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Design Review: Volume 1, Issue 4 (December 1948)

External Rendering Of Plastering

External Rendering Of Plastering

In the previous issue appeared some notes on the type of material used and the method of its application to produce a rendered surface that is less liable to cracking and crazing than is the finish generally applied in this country. This article deals with the reasons for the success of the procedure.

This type of failure has its origin in moisture movement or the change of volume which cement products undergo as their moisture content changes. Cement renderings must be applied in the wet state, and as they dry out shrinkage stresses are set up. These are partly tensile stresses within the material itself and tend to form cracks, and partly shear stresses between the rendering and its backing which is frequently rigid. These latter stresses therefore tend to cause failure by loss of adhesion.

When a rendering has cracked, water running down the wall is quickly drawn into the cracks by capillary action. Thus the material behind the rendering may become very wet and the trapped water cannot escape readily if the plaster is strong and impervious. Wet walls due to this cause are common and are very difficult to deal with effectively.

Again, when water gets behind a rendering as described above, it frequently leaches soluble salts from the brick-work or whatever lies behind and, when drying eventually does take place, these salts are brought out as a disfiguring efflorescence, or worse still, sulphates are brought out into contact with the cement mortar, producing sulpho-aluminate expansion and consequent serious failure.

Another, trouble is caused by differential moisture movement. When a rendering dries on the surface and thus shrinks slightly while the back remains wet for a prolonged period, stresses are set up which tend to vanse the surface to become concave. The result may be failure by loss of adhesion.

If, however, a weak and open-textured rendering such as the 1:1:6 mix has been used, water is absorbed into the wall evenly over the whole surface and can evaporate comparatively quickly. It has been found more waterproof than the stronger and denser types.

These renderings do not crack as badly as the strong ones. Stresses built up as a result of shrinkage or movement in the building itself are quickly relieved by the formation of minute hair cracks all over the surface. These cracks do not allow entry of water any more readily than does the more or less porous surface itself. The partial relief of stresses in weak renderings by “creep” with the prevention of at least some cracking is described below.

Crazing is another form of failure and consists of a disfiguring network of fine surface cracks. These may not page 15 be very deep, but some frequently develop into shrinkage cracks. Crazing arises from the action of the carbon dioxide of the atmosphere forming a skin which shrinks as it is formed.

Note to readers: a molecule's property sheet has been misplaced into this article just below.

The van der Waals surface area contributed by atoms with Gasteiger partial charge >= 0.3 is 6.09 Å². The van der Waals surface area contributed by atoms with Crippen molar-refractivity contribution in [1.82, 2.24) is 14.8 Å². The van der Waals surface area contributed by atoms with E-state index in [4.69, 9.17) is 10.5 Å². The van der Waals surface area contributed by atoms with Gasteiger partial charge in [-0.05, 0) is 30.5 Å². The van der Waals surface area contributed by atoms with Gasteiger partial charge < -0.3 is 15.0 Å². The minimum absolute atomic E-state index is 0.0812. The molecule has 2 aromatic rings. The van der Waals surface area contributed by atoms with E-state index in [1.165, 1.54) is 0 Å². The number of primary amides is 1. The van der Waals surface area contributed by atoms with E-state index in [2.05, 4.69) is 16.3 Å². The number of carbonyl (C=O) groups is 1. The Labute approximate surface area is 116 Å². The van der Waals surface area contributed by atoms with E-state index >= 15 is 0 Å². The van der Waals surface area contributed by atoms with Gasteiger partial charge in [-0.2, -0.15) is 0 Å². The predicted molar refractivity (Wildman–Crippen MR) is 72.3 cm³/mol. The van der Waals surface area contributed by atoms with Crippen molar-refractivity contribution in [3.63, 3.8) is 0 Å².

When a cement rendering is finished by steel trowelling it is particularly liable to craze due to the thin layer of cement that is brought to the surface. This can be obviated by the use of the weak mixes mentioned in the previous article, and by scraping the surface to remove the rich cement layer.

The phenomenon of “creep” is important, and involves the plastic flow of materials under sustained stress. Two points about creep in concrete are important:—


Creep is greater in lean mixes than in rich ones.


Creep is less for concrete stored wet than for similar specimens stored in air.

The first point indicates that shrinkage stresses can be relieved by creep more readily in weak than in strong mixes.

The second point explains why rendering in wet weather tends to be less successful than in dry weather. Experiments have shown that rendered panels kept damp for ten days cracked badly compared with panels dried naturally in the sun.

The weak rendering has the advantage of weathering uniformly over the surface, instead of showing the dirty streaks and runs so common on the smooth impermeable surfaces of strong renderings. Buildings thus retain a good appearance longer.

A common sight is the development of irregularities in colour soon after the plasterer has finished. It is characteristic of work finished with a wood float that the surface darkens at different rates from one area to another. This is due to differences in texture, some parts of the surface being more porous and absorbent than others. Buildings finished in this way soon look shabby.

Rough textured surfaces tend to cause water to drip down the wall rather than to run down in an unbroken film. The amount that does run down is reduced by absorption into the rendering as already described. Thus with these surfaces there is less tendency for the plaster to fail more seriously near the bottom than at the top of a wall—a fairly common experience with strong, dense renderings. The roughcast wall, a weaker mix merely thrown on, is usually the most satisfactory.